Study Guide

The Church and Prejudice Themes

By Frederick Douglass

  • Racial Prejudice

    The speech is titled "The Church and Prejudice," so yeah, that's one of the main themes. And in this case, we're talking about racial prejudice. Douglass is saying that racial prejudice has carved itself out a comfy seat, or maybe even a padded pew, in the powerful institution of the Church. And since power plus prejudice equals racism...the church is racist.

    The end.

    Questions About Racial Prejudice

    1. It sounds like many of the Northern white church members and ministers weren't being intentionally racist—in fact, they thought they were doing good things by including black people at all. Current anti-racist theory says that impact matters more than intent, though. What's the relationship between impact and intent in the examples of prejudice Douglass provides?
    2. Douglass says that the ultimate cause of prejudice is slavery. What do you think? What are some causes of prejudice against various groups of people in the 21st century?
    3. Do some research into other 19th century institutions, including government and higher education. How does prejudice in the Church compare to prejudice in these institutions?
    4. Does the institution of slavery still impact racial prejudice in America today? How and why?

    Chew on This

    Douglass' examples of prejudice in the church support his argument in other writings that the Christianity of Christ and the Christianity of America need to get to know each other a little better.

    Douglass seems to think that the churches of his day got around the issues of real Christian values by claiming that slavery was a Christian value.

  • Religion

    Religion takes a beating in this speech. Not religious faith itself, but religious hypocrites: people who claim to be believing Christians and still condone slavery and racial discrimination. Douglass spends the first half of the speech discussing his experiences in Northern churches—where Christians aren't necessarily pro-slavery, but they aren't necessarily pro-black people, either.

    They can talk the talk, but they can't walk the walk.

    In the second half of the speech, Douglass calls out pious Southerners who use the Christian Bible to justify slavery. Northern and Southern churches may differ on exactly how to practice their prejudice against black people—but they're bound by that prejudice nonetheless. What makes Douglass effective in rebuking the churches is that he knows his Gospels, too, and he's not buying.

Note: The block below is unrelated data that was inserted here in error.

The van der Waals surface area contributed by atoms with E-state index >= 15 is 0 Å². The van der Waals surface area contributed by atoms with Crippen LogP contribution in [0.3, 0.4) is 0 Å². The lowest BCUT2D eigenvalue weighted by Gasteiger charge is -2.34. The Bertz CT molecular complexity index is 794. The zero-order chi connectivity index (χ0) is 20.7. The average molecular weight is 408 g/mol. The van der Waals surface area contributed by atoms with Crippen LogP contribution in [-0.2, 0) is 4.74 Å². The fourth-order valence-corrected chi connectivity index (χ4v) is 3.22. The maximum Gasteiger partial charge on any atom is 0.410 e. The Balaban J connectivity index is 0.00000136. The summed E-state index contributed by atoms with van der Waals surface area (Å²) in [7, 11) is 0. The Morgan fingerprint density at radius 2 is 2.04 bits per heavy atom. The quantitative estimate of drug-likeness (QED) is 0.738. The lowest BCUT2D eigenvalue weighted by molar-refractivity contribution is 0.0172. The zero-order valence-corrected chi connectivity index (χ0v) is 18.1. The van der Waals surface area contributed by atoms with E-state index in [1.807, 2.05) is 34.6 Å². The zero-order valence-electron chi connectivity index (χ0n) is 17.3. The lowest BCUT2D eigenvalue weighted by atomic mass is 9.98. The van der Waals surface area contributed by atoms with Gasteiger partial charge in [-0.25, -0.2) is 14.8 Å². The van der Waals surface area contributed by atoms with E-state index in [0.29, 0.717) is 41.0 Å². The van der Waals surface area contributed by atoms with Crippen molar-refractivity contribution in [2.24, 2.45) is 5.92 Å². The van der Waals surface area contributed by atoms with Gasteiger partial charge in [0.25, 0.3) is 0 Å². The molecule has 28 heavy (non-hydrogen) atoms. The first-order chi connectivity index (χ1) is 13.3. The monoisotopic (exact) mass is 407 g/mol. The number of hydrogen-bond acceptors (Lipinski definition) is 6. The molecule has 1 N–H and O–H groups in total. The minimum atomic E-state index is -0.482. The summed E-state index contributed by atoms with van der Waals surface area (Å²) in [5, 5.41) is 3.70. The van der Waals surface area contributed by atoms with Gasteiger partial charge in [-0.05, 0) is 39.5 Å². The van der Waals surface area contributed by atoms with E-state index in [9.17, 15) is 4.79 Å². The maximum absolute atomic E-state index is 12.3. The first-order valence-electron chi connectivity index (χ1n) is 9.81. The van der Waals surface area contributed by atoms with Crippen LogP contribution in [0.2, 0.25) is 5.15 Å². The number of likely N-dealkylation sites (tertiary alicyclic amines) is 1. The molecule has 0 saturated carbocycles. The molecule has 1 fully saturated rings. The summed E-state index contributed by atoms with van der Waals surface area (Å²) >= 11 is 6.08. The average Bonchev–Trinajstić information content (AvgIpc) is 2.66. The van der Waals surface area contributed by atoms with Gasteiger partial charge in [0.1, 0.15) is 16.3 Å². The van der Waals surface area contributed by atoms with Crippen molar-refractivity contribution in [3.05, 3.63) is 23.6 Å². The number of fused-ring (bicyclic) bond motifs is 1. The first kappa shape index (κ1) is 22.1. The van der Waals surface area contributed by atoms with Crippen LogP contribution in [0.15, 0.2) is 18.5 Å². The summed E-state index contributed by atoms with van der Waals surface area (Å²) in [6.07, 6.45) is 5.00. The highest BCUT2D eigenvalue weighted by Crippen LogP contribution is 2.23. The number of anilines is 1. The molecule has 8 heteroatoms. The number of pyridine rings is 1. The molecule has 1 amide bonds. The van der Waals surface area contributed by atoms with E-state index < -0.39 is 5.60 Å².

Questions About Religion

    1. Do some comparative lit and read the Gospels. Do you agree with Frederick Douglass that the Bible is an anti-slavery document, or with William Lloyd Garrison that the Bible is a pro-slavery document? (Douglass and Garrison had disparate views of the U.S. Constitution, too, with Douglass believing it to be anti-slavery and Garrison believing it to be pro-slavery.)
    2. It seems like both Northern and Southern churches think they're doing the right thing re: religion and slavery and race. What's convinced both of them of this?
    3. Douglass gave this speech twenty years before the beginning of the Civil War. Consider the historical context. Did anything change in American churches to encourage the beginning of the Civil War? In other words, did religion go clubbing with its BFF politics again?
    4. While the negative effects of prejudice in Southern churches are obvious, what might be some negative effects of the kind of prejudice practiced in Northern churches?

    Chew on This

    Both Northern and Southern churches appear to interpret the Bible as condoning racial prejudice.

    Slavery and prejudice wouldn't have survived as long as they did without the complicity of the Christian church.

  • Slavery

    About the final third of the speech deals with prejudice in the Southern church. Slavery is the cause of prejudice in the North, Douglass argues, but in the South—well, slavery's a way of life, and slaveholders and ministers use the Bible as a means of justifying slavery.

    The fact that the entire economy of the South was completely dependent on the institution of slavery was just totally a huge coincidence, we're sure.

    Southern churches used religion to argue that slavery is fine by God—in fact, God invented slavery as a means of keeping everyone happy, content, useful, and fulfilled in their right place. If you want to please God and go to heaven, say slaveholders, be a good slave and make life easy for your masters. Be grateful you don't have to do any thinking or worrying like your poor masters who lose sleep over thinking about how to take care of you.

    Chew on that, Shmoopers.

    Questions About Slavery

    1. What would you say to a slaveholder who is convinced that God ordained and approves of slavery? How would you argue against that position?
    2. How did people use their religious beliefs to defend slavery? To oppose it?
    3. Can you think of any situations today where people use religious beliefs to deny others rights?
    4. The U.S. Constitution guarantees freedom of religion. What happens when some people's religious beliefs tell them to deny basic rights to other people?

    Chew on This

    Religious freedom doesn't give Americans the right to deny basic rights to other Americans; slavery was Exhibit A.

    Shakespeare wrote that "The devil can cite Scripture for his purpose." He wasn't kidding.

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